I have decided to stick with love. Hate is too great a burden to bear. -- Martin Luther King, Jr.
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The Title Lesson
July 21, 2013Posted by on
One of the struggles with this book was keeping the title intact. Once I came up with what is discussed below, I knew the title had to be Weed Therapy. Unfortunately, that title evokes other, unrelated ideas in people. No, it’s not a book about pot, mary jane, reefer, ganja … you get the idea. The only mind-altering substance that makes an appearance in Weed Therapy is Tecate. And, maybe a little religion as well, depending on how you want to read things. That religion plays such a role will probably be a shock to those who know me.
So, with that said …
The old priest was in his church, kneeling at the altar with his head bowed so low it was a wonder he hadn’t fallen forward onto the cool stone surface that spread out between him and the display at the front of the church. A single candle burned on the ground before him. I leaned against the door frame and waited for Father Santos to finish his prayers. His mutters and whispers reached me through the still of the morning. Every once in a while he crossed himself and looked up at the figure of Jesus on the cross. He would bow his head again and resume his pleas to his god. For a man who claimed not to be a real priest, he seemed to be playing the role rather well.
Just as my stomach rumbled for the first time, the old priest rose from his knees. His voice rose slightly with a sharp word or two, no doubt brought about by the pain in his joints. I could hear the creaks and cracks all the way at the back of the church. He stood for a few more seconds with his head bowed, crossed himself one more time, and turned to walk down the small aisle between the pews.
“Ah, Señor Rockwell.” He smiled and walked past me on his way out the door. Before he got too far, he turned back and looked again at me. “Do you need to pray?”
“Uh. No. No, that’s okay.”
“Bueno. The church is always open for your prayers.” He turned back and walked towards the little house behind the church. When he opened the door, he made a show of sniffing the air. “Isabella must have come, no?”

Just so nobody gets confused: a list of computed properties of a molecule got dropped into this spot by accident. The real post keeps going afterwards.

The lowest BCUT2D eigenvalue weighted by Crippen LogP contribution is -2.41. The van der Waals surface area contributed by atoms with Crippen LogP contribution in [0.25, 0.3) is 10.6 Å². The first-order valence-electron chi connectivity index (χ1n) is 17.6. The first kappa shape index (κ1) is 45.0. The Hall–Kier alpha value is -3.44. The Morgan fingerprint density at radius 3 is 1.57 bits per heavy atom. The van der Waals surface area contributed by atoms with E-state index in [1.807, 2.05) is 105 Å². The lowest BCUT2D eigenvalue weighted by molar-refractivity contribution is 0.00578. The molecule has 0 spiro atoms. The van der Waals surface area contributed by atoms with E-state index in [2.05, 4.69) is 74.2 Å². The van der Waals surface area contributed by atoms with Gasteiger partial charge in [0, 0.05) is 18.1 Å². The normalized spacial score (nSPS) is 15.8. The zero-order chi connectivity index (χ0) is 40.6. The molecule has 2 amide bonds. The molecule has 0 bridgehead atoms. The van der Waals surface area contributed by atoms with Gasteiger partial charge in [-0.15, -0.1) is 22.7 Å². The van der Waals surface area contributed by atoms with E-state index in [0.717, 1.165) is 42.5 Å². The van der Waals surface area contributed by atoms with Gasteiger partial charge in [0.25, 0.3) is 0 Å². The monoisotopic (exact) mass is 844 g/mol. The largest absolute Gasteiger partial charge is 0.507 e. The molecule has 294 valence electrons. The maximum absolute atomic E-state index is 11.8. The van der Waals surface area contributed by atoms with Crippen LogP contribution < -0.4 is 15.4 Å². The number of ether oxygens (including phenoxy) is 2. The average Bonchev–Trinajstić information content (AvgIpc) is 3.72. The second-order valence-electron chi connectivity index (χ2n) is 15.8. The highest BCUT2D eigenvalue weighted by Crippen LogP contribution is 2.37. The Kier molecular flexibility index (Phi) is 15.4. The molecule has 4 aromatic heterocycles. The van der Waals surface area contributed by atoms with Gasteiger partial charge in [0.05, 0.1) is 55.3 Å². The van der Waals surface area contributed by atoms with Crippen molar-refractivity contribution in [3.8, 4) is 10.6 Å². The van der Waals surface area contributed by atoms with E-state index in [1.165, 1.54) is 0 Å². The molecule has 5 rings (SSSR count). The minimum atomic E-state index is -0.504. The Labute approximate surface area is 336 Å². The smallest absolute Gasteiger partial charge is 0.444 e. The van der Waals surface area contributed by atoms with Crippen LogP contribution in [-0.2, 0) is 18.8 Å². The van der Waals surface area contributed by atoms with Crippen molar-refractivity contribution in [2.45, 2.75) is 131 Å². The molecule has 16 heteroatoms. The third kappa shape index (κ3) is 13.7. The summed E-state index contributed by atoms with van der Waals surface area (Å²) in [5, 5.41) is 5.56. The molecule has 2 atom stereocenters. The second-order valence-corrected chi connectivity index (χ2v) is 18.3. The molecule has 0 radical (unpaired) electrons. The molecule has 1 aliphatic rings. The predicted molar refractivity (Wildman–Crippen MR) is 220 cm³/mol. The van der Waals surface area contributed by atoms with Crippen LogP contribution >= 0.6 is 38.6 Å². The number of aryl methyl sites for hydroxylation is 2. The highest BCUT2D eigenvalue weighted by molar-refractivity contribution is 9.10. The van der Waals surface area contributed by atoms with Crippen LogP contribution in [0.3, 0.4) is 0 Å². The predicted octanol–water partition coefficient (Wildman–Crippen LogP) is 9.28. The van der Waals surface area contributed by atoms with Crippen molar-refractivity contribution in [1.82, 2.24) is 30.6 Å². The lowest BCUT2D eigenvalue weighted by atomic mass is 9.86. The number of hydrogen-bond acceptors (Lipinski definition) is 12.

“A woman brought a plate of food.”
“Was she beautiful?”
“Well,” I hesitated. Here was a priest, real or not, discussing the looks of a woman who was many, many years younger than him.
“It is okay. I am still a man,” he chuckled.
“Yes. She was beautiful.”
“Then it was Isabella. In little Santo Cielo, there is no other like her.” I could definitely agree with Father Santos that Isabella was beautiful.
“Come. Let us eat, if you have not already done so,” Father Santos said, crossing the threshold into his home. Father Santos sat at the table and lifted the towel. “Ah, you have much more patience than I.” On the tray were two plates piled with scrambled eggs and bacon. Another towel-wrapped bundle no doubt held more of Isabella’s tortillas. In a bowl in the center was a diced orange fruit.
“Please. Sit.” As I did so, Father Santos bowed his head. “Something I should have done last night, but I manage to forget now and then,” he said with a grin. Another stream of quiet Spanish followed as he clasped his hands together. With a clap of his hands, he finished and ordered, “Eat.”
We were silent while we ate, except when I asked Father Santos what the fruit was. “It is mamey sapote.
“It’s very good.” It tasted almost like pumpkin but was very sweet. “I’ve never had it before.”
“Mamey sapote is native to this land. Maybe, tomorrow, you will try sapodilla or cherimoya. They are sweet like nothing you have ever had before. Better than candy.”
We ate in silence for a few more moments. A silence broken only by the old man’s lips smacking together as he ate and the scrape of our forks on the cheap ceramic plates. Once our plates were clear — I used the last tortilla to wipe everything off my plate to make sure I got it all — Father Santos piled the plates on the tray and put it by the door.